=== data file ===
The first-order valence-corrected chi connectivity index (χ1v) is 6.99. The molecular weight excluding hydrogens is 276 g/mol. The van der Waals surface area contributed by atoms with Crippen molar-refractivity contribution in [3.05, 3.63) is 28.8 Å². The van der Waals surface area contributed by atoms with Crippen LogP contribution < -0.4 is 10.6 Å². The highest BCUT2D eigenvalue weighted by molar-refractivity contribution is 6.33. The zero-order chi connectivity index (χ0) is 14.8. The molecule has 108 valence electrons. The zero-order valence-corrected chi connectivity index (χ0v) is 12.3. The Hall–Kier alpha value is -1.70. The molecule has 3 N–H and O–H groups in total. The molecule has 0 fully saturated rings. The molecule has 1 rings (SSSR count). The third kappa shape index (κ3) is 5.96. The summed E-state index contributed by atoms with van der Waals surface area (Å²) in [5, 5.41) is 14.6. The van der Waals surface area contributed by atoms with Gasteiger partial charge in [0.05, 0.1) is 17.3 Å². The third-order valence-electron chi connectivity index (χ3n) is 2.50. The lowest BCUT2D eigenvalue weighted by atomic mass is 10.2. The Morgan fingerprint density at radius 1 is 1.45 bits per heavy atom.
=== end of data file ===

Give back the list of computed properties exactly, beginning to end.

The first-order valence-corrected chi connectivity index (χ1v) is 6.99. The molecular weight excluding hydrogens is 276 g/mol. The van der Waals surface area contributed by atoms with Crippen molar-refractivity contribution in [3.05, 3.63) is 28.8 Å². The van der Waals surface area contributed by atoms with Crippen LogP contribution < -0.4 is 10.6 Å². The highest BCUT2D eigenvalue weighted by molar-refractivity contribution is 6.33. The zero-order chi connectivity index (χ0) is 14.8. The molecule has 108 valence electrons. The zero-order valence-corrected chi connectivity index (χ0v) is 12.3. The Hall–Kier alpha value is -1.70. The molecule has 3 N–H and O–H groups in total. The molecule has 0 fully saturated rings. The molecule has 1 rings (SSSR count). The third kappa shape index (κ3) is 5.96. The summed E-state index contributed by atoms with van der Waals surface area (Å²) in [5, 5.41) is 14.6. The van der Waals surface area contributed by atoms with Gasteiger partial charge in [0.05, 0.1) is 17.3 Å². The third-order valence-electron chi connectivity index (χ3n) is 2.50. The lowest BCUT2D eigenvalue weighted by atomic mass is 10.2. The Morgan fingerprint density at radius 1 is 1.45 bits per heavy atom.